Stories of the Buddha’s Former Births
Book 1 Ekanipāta
74. Rukkhadhamma Jātaka
“United, forest-like.”—This story was told by the Master while at Jetavana, about a quarrel concerning water which had brought woe upon his kinsfolk. Knowing of this, he passed through the air, sat cross-legged above the river Rohini, and emitted rays of darkness, startling his kinsfolk. Then descending from mid-air, he seated himself on the river-bank and told this story with reference to that quarrel. (Only a summary is given here; the full details will be related in the Kunala-jataka .) But on this occasion the Master addressed his kinsfolk, saying, “It is meet, sire, that kinsfolk should dwell together in concord and unity. For, when kinsfolk are at one, enemies find no opportunity. Not to speak of human beings, even sense-lacking trees ought to stand together. For in bygone days in the Himalayas a tempest struck a Sal-forest; yet, because the trees, shrubs, bushes, and creepers of that forest were interlaced one with another, the tempest could not overthrow even a single tree but passed harmlessly over their heads. But alone in a courtyard stood a mighty tree; and though it had many stems and branches, yet, because it was not united with other trees, the tempest uprooted it and laid it low. Wherefore, it is meet that you too should dwell together in concord and unity.” And so saying, at their request he told this story of the past.
Once on a time when Brahmadatta was reigning in Benares, the first King Vessavana died, and Sakka sent a new king to reign in his stead. After the change, the new King Vessavana sent word to all trees and shrubs and bushes and plants, bidding the tree-fairies each choose out the abode that liked them best. In those days the Bodhisatta had come to life as a tree-fairy in a Sal-forest in the Himalayas. His advice to his kinsfolk in choosing their habitations was to shun trees that stood alone in the open, and to take up their abodes all round the abode which he had chosen in that Sal-forest. Hereon the wise tree-fairies, following the Bodhisatta’s advice, took up their quarters round his tree. But the foolish ones said,—“Why should we dwell in the forest? let us rather seek out the haunts of men, and take up our abodes outside villages, towns, or capital cities. For fairies who dwell in such places receive the richest offerings and the greatest worship.” So they departed to the haunts of men, and took up their abode in certain giant trees which grew in an open space.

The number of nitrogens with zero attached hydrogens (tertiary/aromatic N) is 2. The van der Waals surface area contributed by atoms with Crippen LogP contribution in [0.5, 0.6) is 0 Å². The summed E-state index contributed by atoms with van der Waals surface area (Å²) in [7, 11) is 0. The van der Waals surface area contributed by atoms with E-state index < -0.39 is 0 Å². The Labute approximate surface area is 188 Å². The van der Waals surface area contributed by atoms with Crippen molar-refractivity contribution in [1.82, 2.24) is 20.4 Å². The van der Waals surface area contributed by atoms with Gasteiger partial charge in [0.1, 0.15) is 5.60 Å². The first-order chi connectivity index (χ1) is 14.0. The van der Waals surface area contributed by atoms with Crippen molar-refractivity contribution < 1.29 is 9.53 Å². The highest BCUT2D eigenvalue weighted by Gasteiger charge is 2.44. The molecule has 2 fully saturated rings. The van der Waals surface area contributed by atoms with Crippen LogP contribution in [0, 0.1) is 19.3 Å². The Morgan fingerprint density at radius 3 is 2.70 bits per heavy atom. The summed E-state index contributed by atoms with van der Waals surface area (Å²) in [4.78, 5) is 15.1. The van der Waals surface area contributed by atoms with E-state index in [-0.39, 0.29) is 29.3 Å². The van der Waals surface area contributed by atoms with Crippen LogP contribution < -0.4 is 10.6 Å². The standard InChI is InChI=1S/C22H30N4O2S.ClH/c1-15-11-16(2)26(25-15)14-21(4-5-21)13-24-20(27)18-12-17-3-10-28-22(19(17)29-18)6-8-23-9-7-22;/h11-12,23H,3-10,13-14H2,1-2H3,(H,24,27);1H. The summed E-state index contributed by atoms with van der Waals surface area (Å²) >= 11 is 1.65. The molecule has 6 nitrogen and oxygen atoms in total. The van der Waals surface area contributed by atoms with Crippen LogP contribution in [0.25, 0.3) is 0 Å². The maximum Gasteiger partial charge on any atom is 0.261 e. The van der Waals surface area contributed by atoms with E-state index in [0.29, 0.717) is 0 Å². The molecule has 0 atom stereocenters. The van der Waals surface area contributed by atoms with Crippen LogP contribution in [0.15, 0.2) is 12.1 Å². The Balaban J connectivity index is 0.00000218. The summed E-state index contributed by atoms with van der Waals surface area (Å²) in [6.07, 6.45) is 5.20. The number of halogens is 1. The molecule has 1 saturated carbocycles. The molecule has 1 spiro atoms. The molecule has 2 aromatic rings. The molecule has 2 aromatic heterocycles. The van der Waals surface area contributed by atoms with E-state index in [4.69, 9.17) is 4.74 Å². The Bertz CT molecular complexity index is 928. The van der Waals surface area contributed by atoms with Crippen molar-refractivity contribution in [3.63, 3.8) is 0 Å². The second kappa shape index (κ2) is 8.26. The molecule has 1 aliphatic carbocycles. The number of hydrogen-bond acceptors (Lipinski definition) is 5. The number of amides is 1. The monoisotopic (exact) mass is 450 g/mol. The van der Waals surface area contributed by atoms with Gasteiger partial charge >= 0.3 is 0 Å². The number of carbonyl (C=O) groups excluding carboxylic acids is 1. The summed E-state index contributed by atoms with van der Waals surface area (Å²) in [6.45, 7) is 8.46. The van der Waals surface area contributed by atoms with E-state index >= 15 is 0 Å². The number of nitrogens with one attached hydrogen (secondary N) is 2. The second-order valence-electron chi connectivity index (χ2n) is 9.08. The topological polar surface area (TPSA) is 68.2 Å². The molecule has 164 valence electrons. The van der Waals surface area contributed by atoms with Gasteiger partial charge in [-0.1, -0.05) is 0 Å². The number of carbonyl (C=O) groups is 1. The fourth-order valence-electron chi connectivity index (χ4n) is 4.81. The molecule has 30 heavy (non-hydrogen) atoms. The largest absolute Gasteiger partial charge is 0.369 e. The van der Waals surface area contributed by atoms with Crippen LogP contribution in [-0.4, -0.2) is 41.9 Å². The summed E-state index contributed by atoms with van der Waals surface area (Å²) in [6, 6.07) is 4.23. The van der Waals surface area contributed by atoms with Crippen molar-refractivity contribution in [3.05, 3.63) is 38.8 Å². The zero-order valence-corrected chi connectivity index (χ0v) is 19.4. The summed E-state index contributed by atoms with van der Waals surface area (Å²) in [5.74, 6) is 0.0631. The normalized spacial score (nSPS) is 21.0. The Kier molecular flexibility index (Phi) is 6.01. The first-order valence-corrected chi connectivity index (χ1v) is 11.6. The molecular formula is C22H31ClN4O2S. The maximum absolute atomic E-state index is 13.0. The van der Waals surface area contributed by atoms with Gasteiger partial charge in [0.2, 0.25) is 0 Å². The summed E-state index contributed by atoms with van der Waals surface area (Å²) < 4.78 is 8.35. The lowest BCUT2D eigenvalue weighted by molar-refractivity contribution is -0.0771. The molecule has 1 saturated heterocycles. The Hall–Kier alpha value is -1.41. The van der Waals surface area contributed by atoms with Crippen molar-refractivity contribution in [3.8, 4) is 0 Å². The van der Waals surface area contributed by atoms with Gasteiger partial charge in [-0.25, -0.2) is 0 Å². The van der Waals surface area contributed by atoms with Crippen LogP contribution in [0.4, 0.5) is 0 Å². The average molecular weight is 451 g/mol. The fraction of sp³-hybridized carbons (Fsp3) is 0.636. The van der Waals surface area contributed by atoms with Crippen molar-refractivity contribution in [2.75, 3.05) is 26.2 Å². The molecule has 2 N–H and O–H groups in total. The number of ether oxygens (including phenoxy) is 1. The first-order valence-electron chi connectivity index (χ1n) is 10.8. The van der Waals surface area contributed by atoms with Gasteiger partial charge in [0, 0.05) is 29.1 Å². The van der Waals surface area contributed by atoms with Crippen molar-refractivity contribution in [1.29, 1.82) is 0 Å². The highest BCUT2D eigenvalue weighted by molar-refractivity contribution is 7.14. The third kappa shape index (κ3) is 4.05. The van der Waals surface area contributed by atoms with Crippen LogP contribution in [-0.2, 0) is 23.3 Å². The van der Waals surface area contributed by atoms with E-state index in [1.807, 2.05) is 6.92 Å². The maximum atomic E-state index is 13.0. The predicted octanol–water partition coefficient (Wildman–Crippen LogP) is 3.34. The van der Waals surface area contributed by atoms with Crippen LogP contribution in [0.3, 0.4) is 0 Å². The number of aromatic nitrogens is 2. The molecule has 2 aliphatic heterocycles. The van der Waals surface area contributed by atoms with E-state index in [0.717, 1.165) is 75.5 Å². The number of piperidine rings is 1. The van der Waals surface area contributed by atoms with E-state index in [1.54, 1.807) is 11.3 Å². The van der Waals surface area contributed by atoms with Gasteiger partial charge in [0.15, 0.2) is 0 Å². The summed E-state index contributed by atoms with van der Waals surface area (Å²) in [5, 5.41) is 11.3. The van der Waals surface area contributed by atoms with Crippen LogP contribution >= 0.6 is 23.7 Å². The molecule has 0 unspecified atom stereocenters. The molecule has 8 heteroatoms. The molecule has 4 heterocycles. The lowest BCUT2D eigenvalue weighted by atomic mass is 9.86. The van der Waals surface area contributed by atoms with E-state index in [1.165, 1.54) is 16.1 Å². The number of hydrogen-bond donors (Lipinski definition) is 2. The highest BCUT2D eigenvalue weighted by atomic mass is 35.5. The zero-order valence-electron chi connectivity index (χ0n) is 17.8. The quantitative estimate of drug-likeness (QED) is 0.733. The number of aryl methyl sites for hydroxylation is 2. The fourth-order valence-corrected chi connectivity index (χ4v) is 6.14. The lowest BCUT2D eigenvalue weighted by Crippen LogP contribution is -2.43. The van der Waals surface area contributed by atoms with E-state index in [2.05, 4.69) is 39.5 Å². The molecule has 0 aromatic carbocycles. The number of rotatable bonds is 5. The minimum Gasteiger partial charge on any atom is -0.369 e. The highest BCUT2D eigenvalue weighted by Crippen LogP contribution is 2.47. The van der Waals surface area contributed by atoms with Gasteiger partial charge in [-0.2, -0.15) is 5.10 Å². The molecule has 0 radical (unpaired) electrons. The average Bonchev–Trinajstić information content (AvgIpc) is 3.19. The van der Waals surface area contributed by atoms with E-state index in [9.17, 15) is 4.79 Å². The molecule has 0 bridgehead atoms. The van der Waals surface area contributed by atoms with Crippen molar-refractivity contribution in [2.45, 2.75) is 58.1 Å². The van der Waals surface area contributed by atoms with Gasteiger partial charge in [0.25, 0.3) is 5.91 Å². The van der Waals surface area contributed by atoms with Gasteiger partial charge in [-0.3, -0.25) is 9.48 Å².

Now it fell out upon a day that a mighty tempest swept over the country. Naught did it avail the solitary trees that years had rooted them deep in the soil and that they were the mightiest trees that grew. Their branches snapped; their stems were broken; and they themselves were uprooted and flung to earth by the tempest. But when it broke on the Sal-forest of interlacing trees, its fury was in vain; for, attack where it might, not a tree could it overthrow.
The forlorn fairies whose dwellings were destroyed, took their children in their arms and journeyed to the Himalayas. There they told their sorrows to the fairies of the Sal-forest, who in turn told the Bodhisatta of their sad return. “It was because they hearkened not to the words of wisdom, that they have been brought to this,” said he; and he unfolded the truth in this stanza—
United, forest-like, should kinsfolk stand;
The storm o’erthrows the solitary tree.
So spake the Bodhisatta; and when his life was spent, he passed away to fare according to his deserts.
And the Master went on to say, “Thus, sire, reflect how meet it is that kinsfolk at any rate should be united, and lovingly dwell together in concord and unity.” His lesson ended, the Master identified the Birth by saying, “The Buddha’s followers were the fairies of those days, and I myself the wise fairy.”